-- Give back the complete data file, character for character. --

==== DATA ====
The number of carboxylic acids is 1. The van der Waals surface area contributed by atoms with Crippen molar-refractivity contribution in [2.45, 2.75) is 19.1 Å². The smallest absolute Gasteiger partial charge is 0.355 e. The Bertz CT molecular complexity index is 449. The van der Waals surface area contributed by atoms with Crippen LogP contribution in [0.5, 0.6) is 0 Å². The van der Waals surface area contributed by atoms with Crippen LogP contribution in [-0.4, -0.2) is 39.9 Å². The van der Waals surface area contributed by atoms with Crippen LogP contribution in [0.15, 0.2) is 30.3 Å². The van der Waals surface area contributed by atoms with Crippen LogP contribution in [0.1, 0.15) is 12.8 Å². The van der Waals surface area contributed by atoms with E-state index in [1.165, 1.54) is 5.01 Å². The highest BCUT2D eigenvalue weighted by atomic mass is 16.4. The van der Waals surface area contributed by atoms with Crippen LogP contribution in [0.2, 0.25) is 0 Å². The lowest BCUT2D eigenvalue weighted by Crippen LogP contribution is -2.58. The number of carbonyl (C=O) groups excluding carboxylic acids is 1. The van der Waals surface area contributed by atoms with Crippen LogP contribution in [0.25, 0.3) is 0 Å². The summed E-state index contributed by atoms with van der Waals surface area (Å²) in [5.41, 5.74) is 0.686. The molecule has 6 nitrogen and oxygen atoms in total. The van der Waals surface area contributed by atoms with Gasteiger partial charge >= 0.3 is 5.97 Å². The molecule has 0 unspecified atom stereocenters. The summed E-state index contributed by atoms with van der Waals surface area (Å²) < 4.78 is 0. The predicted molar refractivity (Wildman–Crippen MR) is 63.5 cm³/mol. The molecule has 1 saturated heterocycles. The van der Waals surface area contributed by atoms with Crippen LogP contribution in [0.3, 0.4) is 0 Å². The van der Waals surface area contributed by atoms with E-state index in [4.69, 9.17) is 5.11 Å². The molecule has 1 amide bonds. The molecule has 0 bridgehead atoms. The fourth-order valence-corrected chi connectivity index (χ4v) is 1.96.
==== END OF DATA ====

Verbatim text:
The number of carboxylic acids is 1. The van der Waals surface area contributed by atoms with Crippen molar-refractivity contribution in [2.45, 2.75) is 19.1 Å². The smallest absolute Gasteiger partial charge is 0.355 e. The Bertz CT molecular complexity index is 449. The van der Waals surface area contributed by atoms with Crippen LogP contribution in [0.5, 0.6) is 0 Å². The van der Waals surface area contributed by atoms with Crippen LogP contribution in [-0.4, -0.2) is 39.9 Å². The van der Waals surface area contributed by atoms with Crippen LogP contribution in [0.15, 0.2) is 30.3 Å². The van der Waals surface area contributed by atoms with Crippen LogP contribution in [0.1, 0.15) is 12.8 Å². The van der Waals surface area contributed by atoms with E-state index in [1.165, 1.54) is 5.01 Å². The highest BCUT2D eigenvalue weighted by atomic mass is 16.4. The van der Waals surface area contributed by atoms with Crippen LogP contribution in [0.2, 0.25) is 0 Å². The lowest BCUT2D eigenvalue weighted by Crippen LogP contribution is -2.58. The number of carbonyl (C=O) groups excluding carboxylic acids is 1. The van der Waals surface area contributed by atoms with Crippen LogP contribution in [0.25, 0.3) is 0 Å². The summed E-state index contributed by atoms with van der Waals surface area (Å²) in [5.41, 5.74) is 0.686. The molecule has 6 nitrogen and oxygen atoms in total. The van der Waals surface area contributed by atoms with Gasteiger partial charge >= 0.3 is 5.97 Å². The molecule has 0 unspecified atom stereocenters. The summed E-state index contributed by atoms with van der Waals surface area (Å²) < 4.78 is 0. The predicted molar refractivity (Wildman–Crippen MR) is 63.5 cm³/mol. The molecule has 1 saturated heterocycles. The van der Waals surface area contributed by atoms with Crippen LogP contribution in [0.3, 0.4) is 0 Å². The van der Waals surface area contributed by atoms with E-state index in [4.69, 9.17) is 5.11 Å². The molecule has 1 amide bonds. The molecule has 0 bridgehead atoms. The fourth-order valence-corrected chi connectivity index (χ4v) is 1.96.